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I'm working on remodeling a basement and the plan for now is to install a subfloor (XPS rigid insulation and plywood on top of that). For the actual floor, I was thinking of using vinyl planks that click together to form a floor.

A contractor I hired to help me suggested that perhaps vinyl is not the best solution for this for the following reason: since some moisture will come up through the concrete floor, the vinyl would function as a vapor barrier and the plywood would soak it up, and rot. He suggested that I put in a wood floor in instead.

Does anyone have any thoughts on this? Is this the correct way to go? What other kinds of materials could I use on the floor to keep things "breathable"?

I don't get water in the basement. I just had drain tiles installed along w/ a sump pump. The basement is only half underground too (4 ft).

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Honestly if you have a contractor talking about basement flooring in a basement were there is a fear of moisture I would fire him on the spot if he mentioned installing real wood floors. Even in a basement with no "water" problems the humidity levels can reek havoc on wood and warp it. I see a bad wood install in a basement a couple times a year. I can't tell you the last time I saw a good wood install in a basement.

XPS and plywood can work in a lot of cases. However most of the time we carpet over this type of install. For real vinyl click lock - the good kind that is thick and pure rubber... we slap this right down on the concrete with no barrier per manufacturers instructions. If you give me a link to the flooring you are getting I can get more specific.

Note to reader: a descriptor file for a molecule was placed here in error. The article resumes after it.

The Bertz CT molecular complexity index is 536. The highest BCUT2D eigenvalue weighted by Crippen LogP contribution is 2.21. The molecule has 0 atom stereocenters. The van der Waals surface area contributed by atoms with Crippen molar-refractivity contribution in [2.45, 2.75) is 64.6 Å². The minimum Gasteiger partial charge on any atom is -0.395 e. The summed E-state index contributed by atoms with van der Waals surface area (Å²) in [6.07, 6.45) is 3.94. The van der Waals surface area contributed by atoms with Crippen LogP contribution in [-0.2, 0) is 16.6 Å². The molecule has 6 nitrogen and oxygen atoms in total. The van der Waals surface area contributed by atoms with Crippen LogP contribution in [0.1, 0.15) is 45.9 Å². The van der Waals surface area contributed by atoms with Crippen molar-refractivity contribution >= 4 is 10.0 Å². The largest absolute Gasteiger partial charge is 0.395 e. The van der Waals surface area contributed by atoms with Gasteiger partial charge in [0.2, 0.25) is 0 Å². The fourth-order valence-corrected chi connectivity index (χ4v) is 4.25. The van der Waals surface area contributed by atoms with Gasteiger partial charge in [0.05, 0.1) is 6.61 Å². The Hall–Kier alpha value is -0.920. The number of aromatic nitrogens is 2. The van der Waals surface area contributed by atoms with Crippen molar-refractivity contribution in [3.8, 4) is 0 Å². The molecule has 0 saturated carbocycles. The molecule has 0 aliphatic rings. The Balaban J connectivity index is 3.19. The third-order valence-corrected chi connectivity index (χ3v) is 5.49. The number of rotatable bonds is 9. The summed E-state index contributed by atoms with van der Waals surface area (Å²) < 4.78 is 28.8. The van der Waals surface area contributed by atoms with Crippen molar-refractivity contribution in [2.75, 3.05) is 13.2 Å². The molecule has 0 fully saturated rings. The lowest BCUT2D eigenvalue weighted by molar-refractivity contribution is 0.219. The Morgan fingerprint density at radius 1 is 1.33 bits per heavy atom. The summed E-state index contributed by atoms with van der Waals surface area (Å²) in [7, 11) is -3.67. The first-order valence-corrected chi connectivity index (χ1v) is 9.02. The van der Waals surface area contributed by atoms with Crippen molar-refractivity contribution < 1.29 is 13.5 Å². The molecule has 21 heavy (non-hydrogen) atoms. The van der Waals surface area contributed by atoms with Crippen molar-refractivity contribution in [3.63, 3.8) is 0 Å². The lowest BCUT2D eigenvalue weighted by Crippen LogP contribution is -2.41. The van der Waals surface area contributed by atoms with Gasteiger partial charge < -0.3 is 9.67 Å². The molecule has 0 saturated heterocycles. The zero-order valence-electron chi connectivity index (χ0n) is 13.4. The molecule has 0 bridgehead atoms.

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The other answers hit the nail on the head--wood floors in basements or anywhere subject to moisture is generally a bad idea. I just wanted to add one more vinyl floor variant that you should consider for a basement installation if you are already considering a click-lock floor. I highly recommend loose lay vinyl tile. It is similar to click-lock vinyl flooring but has one key advantage:

You just lay down the planks (no adhesive required)and can lift them up at any point over the life of the floor. Though vinyl is very durable, this feature is very handy should you ever need to replace a tile or two as you don't have to dismantle the whole floor. Also, while both click-lock and loose lay are typically both very moisture resistant or waterproof, if you do have water trouble in the future, you can lift up the planks in the areas where some water has collected to let the floor air dry. Same goes for spilt milk, rather than getting it permanently wedged in the seams and spoiling, you can pick up the planks and clean both the planks and the floor underneath.

To note, a lot of commercial spaces have started to use loose lay vinyl flooring for the same reasons.

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Wood doesn't breathe at any rate I'd consider adequate. If there's moisture present, it's probably going to have problems itself.

I'd put down heavy polyethylene sheeting under your foam. It's probably a good idea regardless of your flooring choice.

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